Sebastian Gramss' project "Thinking of ..." conceived as a tribute to bassist Stefano Scodanibbio, was following a documentary about Charlie Haden, closing thus a day dedicated in its entirety to departed bass players. Sebastian Gramss brought on the stage 12 fellow musicians who performed a vibrant double bass show with the themes emerging out of the dense fabric of rhythmical interaction.

A quartet started the evening performing along the lines of a classical chords-quartet, developing gradually into an abstract improvisation along the lines of the aleatory music tradition. Later on a resonant legato crystalized into a single sonic flux, a unison in high chords, moving into the jazz register and becoming a wistful theme of remembrance.

The band in full count started with a deep vibrato reaching overtone intensity. Gramss' singular instrumental voice rose in zesty interaction with the background, as the harmonic core traveled from right to left, traversing the scene as in a regular Dolby effect.

Later on the 12 instruments conducted by Gramss forged together an intense sound conglomerate with isolated peaks, which were carrying forth the dynamics, covering the rhythmical section with hand percussion on the wood carcass or bow beats on the chords. Melodic nuclei, opening like large white flowers, were attacked by energetic pizzicatos, which disintegrating the sheer sonic fabric into flakes of sound that were sliding back into the basic harmony. The wind through the trees became a bee swarm growing menacingly, reaching a high glissando and ebbing out into a long resonant silence.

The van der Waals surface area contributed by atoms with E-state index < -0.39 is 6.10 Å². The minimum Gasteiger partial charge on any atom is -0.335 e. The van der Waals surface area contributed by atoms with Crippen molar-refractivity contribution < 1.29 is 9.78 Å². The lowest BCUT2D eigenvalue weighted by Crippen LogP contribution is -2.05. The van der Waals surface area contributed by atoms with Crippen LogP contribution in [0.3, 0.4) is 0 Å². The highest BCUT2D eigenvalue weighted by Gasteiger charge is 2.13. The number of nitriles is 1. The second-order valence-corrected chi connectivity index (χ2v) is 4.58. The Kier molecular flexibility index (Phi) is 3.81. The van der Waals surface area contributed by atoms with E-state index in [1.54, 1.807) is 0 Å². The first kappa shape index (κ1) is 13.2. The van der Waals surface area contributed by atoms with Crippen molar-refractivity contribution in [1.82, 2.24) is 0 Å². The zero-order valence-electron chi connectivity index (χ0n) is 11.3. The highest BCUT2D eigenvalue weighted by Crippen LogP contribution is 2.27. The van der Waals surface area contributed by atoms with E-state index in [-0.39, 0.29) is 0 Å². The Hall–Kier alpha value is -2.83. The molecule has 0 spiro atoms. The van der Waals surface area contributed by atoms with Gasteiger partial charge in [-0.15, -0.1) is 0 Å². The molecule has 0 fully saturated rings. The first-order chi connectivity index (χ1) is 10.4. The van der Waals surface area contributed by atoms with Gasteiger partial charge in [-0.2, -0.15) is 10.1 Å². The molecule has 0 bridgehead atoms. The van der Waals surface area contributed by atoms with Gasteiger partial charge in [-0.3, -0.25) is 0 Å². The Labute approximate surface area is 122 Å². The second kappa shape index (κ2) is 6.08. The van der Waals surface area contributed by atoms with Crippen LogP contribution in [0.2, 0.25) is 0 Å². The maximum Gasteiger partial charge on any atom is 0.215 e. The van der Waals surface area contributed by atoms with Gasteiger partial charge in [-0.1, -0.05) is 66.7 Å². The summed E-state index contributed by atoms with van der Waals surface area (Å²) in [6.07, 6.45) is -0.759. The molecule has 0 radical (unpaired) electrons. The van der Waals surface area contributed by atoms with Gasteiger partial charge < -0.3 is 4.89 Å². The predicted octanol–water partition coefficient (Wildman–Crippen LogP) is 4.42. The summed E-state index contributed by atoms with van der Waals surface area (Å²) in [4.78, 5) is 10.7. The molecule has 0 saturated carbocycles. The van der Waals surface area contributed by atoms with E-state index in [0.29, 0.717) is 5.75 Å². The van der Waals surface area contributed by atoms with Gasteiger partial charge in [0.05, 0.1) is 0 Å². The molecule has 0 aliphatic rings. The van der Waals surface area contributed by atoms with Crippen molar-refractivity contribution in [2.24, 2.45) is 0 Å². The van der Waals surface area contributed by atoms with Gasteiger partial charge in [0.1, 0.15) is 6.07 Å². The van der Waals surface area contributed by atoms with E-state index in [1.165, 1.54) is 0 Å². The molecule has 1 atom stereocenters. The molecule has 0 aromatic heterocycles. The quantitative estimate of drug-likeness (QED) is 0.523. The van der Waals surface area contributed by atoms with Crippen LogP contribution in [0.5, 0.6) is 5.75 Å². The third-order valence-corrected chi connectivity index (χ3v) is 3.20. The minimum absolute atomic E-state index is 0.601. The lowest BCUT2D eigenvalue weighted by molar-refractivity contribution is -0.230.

The Scandinavian avant-jazz group Atomic -Fredrik Ljungkvist, sax, clarinet; Magnus Broo, trumpet; Håvard Wiik, piano; Ingebrigt Håker Flaten, bass; Hans Hulbækmo, drums—couldn't have come up with a better band name. "Atomic" is the most appropriate description for the explosive show the musicians brought to the Karlstorbahnhof (Carol's Gate Station) club in Heidelberg. With a strong free jazz predisposition based on a solid Afro-American background, the five distinct musical entities created a many-layered sound fabric fuelled by an implosive groove with symphonic quality.

From the start, the band launched a furious intro ramifying right away into compact harmonic structures set free by the rhythmical energy generated by breaks and free accents, and escalated by the unexpected changes of mood. The well-integrated melodic inserts resulting from the brisk interaction of the brass section were graciously framed by the enveloping bass presence.

True architects of musical tension, the musicians combined intuitive synergy with in a highly intelligent playing into a performance of transporting intensity. The trumpet in conjunction with the sax or the clarinet moved in fluid abstractness, the solos becoming most of the time perfectly fused duos. The piano classical touches with abstract excurses into free jazz were aptly complemented by the drum work merging together in a complex rhythmical entity.